Hearty Har


West Hollywood, CA


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Hearty Har

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Music runs deep in the DNA of Tyler and Shane Fogerty.

And true to their heritage, they've created their own strand as Hearty Har, whose debut album RADIO ASTRO is the work of rockers who are seasoned beyond their years and live up to their Rock and Roll Hall of Fame lineage with a strand of that DNA they can truly call their own.

The sons of John Fogerty have been working under the Hearty Hear moniker for since 2012, honing their crafts as songwriters and studio hands into a fully formed enterprise. RADIO ASTRO shows off the brothers' wide-ranging musicality; diversity while capturing an identifiable core sound from sibling chemistry. And plenty of hard work.

"We both really like to record and be in the studio," Tyler says. "We've spent a lot of time experimenting and honing and learning how to use everything. Our whole thing is ``Let's just make good-sounding records and songs." Shane adds that, "I feel like we're constantly chasing something new and something exciting, trying to find sounds and trying to expand what we've done so far and always trying to elevate it. I think that's the goal and what we're trying to follow."

The 11 tracks on RADIO ASTRO more than bear that out. With Tyler and Shane writing on their own, and two tracks composed together, the set kicks off in garage rock, lava lamp shimmer of "Radio Man" and over the course of the album Hearty Har runs a gamut from the psychedelic blues of "One For the Other" to the gritty, Stax-flavored  soul of "Calling You Out," the Brit pop nods of "Don't Go Looking For Me" and "Get Down," touches of Middle Eastern in "Fare Thee Well" and a sprawling instrumental, "Canyon of the Banshee," that lets the group "kind of flex our muscles," according to Tyler.

Ask the brothers about their influences and they'll talk about the Beatles, the Kinks, the Rolling Stones, Electric Light Orchestra and Ennio Morricone -- which they stirred into their own kind of sonic stew for RADIO ASTRO.

"We're definitely open to experimentation and go down that route a lot with sounds and stuff. We don't just plug in and do what works," Shane explains. "I think our strength is we don't really classify ourselves to have one kind of specific sound every time. Each song has its own path to follow."

The Fogertys’ grounding in musical ambition dates back to birth, practically, with osmosis -- including plenty of time accompanying dad on the road -- playing as much of a part as training or conscious thought. Shane, who's been part of his father's band since 2011, acknowledges that there was a time he "pushed away the music side," focusing on skateboarding and other activities, while Tyler developed interests in art and photography that continue to this day. "We never felt pressure to do (music)," says Tyler, who was featured during shows on John Fogerty's 50 Year Trip Tour during 2019.  Nevertheless, Shane studied music at the University of Southern California, while Tyler spent his college years at the California Institute of the Arts (CalArts).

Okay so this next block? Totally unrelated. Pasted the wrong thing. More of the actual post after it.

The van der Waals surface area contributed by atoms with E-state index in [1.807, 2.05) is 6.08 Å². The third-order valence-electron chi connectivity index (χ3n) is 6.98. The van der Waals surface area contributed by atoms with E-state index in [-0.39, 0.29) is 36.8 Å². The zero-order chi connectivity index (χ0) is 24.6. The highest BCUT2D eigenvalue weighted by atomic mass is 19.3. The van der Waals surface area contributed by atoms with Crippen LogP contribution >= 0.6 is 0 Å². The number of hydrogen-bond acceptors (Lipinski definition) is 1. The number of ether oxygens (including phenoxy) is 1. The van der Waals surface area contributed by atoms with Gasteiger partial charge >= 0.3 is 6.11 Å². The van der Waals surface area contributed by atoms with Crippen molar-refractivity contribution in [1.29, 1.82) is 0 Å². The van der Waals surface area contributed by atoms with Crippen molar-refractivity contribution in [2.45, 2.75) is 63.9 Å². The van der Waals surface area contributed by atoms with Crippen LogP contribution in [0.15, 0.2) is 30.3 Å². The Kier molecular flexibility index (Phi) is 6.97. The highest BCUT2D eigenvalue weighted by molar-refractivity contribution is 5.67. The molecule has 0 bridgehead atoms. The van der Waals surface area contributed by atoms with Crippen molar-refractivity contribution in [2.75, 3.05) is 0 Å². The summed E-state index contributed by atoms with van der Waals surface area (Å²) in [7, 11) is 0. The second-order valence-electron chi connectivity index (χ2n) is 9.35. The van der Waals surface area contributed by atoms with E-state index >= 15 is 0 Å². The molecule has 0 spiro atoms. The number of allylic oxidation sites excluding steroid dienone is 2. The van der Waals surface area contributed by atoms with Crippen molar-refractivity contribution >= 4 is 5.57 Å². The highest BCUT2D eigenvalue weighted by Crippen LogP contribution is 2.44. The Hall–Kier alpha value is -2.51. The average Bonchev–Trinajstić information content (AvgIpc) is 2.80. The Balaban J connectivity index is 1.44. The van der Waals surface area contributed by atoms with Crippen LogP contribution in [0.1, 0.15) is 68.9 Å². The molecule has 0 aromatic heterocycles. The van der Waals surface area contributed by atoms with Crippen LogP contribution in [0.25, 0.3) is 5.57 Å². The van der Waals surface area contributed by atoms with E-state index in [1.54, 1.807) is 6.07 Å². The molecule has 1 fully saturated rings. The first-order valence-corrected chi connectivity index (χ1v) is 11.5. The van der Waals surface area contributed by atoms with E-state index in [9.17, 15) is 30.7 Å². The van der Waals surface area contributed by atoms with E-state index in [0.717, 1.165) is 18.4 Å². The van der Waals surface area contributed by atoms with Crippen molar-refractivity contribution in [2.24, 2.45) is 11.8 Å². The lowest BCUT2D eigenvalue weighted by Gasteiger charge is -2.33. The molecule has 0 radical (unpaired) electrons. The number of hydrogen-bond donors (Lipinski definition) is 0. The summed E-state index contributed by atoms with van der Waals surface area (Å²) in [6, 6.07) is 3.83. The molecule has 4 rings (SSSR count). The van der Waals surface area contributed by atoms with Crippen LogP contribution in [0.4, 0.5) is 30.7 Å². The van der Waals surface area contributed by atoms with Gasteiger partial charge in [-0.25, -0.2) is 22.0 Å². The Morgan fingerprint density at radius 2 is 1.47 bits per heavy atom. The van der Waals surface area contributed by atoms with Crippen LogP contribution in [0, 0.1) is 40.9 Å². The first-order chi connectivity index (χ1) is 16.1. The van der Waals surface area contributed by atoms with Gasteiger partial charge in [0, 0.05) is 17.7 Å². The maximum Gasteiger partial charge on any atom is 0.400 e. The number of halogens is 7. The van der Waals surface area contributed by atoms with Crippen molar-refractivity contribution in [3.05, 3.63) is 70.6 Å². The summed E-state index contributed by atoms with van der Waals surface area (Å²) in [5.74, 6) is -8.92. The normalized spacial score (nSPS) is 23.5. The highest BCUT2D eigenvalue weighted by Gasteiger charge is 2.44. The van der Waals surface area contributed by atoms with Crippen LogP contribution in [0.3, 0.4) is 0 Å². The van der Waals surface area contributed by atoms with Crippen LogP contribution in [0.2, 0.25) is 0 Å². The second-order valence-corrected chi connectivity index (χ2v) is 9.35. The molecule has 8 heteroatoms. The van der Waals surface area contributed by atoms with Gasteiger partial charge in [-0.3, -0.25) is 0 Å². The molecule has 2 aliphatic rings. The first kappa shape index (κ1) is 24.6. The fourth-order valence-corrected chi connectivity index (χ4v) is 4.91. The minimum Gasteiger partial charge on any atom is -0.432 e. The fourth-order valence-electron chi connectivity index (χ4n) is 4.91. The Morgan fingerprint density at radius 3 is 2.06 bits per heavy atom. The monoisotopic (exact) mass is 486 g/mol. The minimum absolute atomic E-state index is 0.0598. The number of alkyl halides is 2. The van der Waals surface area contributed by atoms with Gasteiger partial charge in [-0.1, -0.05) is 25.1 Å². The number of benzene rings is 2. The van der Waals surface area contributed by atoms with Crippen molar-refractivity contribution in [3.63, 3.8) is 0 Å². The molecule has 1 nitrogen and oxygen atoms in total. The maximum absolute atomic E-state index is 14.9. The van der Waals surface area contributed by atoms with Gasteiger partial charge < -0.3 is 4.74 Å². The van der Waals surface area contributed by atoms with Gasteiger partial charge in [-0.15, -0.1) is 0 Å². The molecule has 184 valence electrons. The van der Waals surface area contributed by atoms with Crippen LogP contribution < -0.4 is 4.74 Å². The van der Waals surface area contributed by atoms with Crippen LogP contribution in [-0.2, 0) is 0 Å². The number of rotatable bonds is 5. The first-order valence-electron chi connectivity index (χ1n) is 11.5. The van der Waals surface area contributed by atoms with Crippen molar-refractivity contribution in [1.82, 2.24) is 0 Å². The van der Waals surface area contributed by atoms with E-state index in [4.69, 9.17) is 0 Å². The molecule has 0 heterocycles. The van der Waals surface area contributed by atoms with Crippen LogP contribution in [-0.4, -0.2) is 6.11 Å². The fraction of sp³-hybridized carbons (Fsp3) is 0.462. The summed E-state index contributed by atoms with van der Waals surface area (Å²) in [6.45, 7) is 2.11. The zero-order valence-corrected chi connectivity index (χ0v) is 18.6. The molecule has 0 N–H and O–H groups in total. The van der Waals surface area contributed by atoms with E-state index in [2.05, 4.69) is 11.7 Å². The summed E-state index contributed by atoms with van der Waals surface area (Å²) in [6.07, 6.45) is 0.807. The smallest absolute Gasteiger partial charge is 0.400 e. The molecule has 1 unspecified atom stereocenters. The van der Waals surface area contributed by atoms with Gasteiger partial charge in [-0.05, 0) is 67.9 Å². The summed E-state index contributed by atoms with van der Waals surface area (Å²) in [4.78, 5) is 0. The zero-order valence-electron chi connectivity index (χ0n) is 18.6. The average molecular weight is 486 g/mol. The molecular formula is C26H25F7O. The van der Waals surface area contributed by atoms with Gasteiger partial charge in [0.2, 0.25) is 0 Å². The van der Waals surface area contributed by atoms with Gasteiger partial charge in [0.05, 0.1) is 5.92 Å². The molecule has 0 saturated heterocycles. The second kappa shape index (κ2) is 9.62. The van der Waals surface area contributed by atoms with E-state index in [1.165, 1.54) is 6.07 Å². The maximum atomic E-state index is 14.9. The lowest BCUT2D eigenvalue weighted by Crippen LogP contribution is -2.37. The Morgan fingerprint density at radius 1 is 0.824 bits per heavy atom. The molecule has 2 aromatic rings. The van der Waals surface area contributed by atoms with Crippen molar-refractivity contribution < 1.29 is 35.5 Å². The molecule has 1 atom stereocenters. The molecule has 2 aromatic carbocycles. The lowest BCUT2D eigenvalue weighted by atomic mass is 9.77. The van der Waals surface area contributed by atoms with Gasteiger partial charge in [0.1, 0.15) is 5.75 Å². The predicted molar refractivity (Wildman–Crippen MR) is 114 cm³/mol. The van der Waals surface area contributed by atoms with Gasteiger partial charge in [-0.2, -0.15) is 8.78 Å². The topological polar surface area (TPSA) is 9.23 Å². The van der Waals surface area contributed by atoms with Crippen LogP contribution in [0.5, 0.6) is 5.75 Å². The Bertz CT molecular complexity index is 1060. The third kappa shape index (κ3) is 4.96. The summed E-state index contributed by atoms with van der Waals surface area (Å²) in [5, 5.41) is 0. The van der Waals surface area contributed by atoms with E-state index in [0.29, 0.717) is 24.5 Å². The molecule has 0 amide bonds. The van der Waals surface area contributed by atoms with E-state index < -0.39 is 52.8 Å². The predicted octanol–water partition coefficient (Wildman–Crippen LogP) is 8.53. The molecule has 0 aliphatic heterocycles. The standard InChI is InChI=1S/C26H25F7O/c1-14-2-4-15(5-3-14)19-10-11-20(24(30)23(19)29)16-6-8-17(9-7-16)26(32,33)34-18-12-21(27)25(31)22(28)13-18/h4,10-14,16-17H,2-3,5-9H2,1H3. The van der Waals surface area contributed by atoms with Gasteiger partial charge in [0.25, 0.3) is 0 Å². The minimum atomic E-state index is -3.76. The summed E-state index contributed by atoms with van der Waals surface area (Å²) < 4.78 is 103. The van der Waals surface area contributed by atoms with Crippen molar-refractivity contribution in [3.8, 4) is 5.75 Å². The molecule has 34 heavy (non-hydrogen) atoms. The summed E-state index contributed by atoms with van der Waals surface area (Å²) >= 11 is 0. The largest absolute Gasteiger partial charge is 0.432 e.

They started Hearty Har -- the name popped into Tyler's head while watching a Bruce Springsteen concert in London's Hyde Park -- during that time, with Tyler's "acoustic, folk kind of songs" gradually expanding, especially after Shane became part of the band. The group did play out, but when the brothers built a studio at home in Thousand Oaks, Calif., the potential for Hearty Har truly became evident.

"We got really focused on getting the sounds we wanted," Tyler recalls. "We had recorded before, but it just seemed like all the engineers we were working with didn't really understand what we wanted. Once we had the studio, it started to get exciting."

Part perfectionists and part mad scientists, Tyler and Shane acknowledge they've discarded more ideas than they've taken to completion over the years. The songs that meet those exacting standards share a timeless urgency; You can imagine hearing "Can't Keep Waiting" or "Don't Go Looking For Me" or "Get Down" or "Scream and Shout!" at Woodstock -- or Lollapalooza. And there's openness in many of the arrangements that would have man a remixer licking their chops over.

The good news is there's more where RADIO ASTRO came from. While Tyler and Shane are looking forward to taking Hearty Har to the stage, the studio remains their fertile playground. And that makes the album just the first of what they hope will be a great many creative statements moving forward.

"I just hope people love it and appreciate it," Shane says. "I feel like the music speaks for itself, and when people hear it they'll understand."


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A romantic for the apocalypse generation, STACEY crystallizes the nostalgic longing of golden age pop records into lyrical refractions for the twenty-first century. Cruising from 60's psychedelic day-trips to glossy 70's daydreams, STACEY's velvet textures have received glowing press from the likes of SPIN, LadyGunn, American Songwriter, Clash Magazine, WONDERLAND, Refinery 29, while her iconic floral live presence has led her to share stages with Charlotte Day Wilson, Tamino and Cameron Avery (of Tame Impala). Her songs have soundtracked over 15 different TV programs including Lucifer, Orphan Black, and Degrassi and have amassed over 5 million streams on Spotify. She has received praise from industry tastemakers such as Matt Wilkinson (Apple Music), Chris Douridas (KCRW, School Night), Lauren Laverne (BBC6 Music) and more. Los Angeles via Toronto, STACEY just released her debut, retro-celestial full length, Saturn Return (May 21, 2021).

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9081 Santa Monica blvd, West Hollywood, CA, 90069

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Hearty Har